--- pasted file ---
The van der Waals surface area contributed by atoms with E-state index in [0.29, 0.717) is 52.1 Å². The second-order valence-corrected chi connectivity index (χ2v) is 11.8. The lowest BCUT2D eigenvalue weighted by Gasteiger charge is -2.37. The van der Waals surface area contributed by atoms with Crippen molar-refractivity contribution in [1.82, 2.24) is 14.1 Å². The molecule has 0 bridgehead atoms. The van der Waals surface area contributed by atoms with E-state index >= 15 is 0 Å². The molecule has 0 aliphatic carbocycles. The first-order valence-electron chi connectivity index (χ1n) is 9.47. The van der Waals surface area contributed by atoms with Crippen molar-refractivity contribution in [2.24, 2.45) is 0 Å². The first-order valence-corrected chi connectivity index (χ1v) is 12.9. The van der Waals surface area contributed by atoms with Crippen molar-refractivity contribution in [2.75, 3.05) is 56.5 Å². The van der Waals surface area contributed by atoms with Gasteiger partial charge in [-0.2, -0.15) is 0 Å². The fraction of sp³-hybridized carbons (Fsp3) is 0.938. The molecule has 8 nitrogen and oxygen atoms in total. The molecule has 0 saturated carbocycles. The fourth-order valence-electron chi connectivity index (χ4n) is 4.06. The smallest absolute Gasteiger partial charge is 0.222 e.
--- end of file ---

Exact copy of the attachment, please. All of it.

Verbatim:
The van der Waals surface area contributed by atoms with E-state index in [0.29, 0.717) is 52.1 Å². The second-order valence-corrected chi connectivity index (χ2v) is 11.8. The lowest BCUT2D eigenvalue weighted by Gasteiger charge is -2.37. The van der Waals surface area contributed by atoms with Crippen molar-refractivity contribution in [1.82, 2.24) is 14.1 Å². The molecule has 0 bridgehead atoms. The van der Waals surface area contributed by atoms with E-state index >= 15 is 0 Å². The molecule has 0 aliphatic carbocycles. The first-order valence-electron chi connectivity index (χ1n) is 9.47. The van der Waals surface area contributed by atoms with Crippen molar-refractivity contribution in [2.24, 2.45) is 0 Å². The first-order valence-corrected chi connectivity index (χ1v) is 12.9. The van der Waals surface area contributed by atoms with Crippen molar-refractivity contribution in [2.75, 3.05) is 56.5 Å². The van der Waals surface area contributed by atoms with Gasteiger partial charge in [-0.2, -0.15) is 0 Å². The fraction of sp³-hybridized carbons (Fsp3) is 0.938. The molecule has 8 nitrogen and oxygen atoms in total. The molecule has 0 saturated carbocycles. The fourth-order valence-electron chi connectivity index (χ4n) is 4.06. The smallest absolute Gasteiger partial charge is 0.222 e.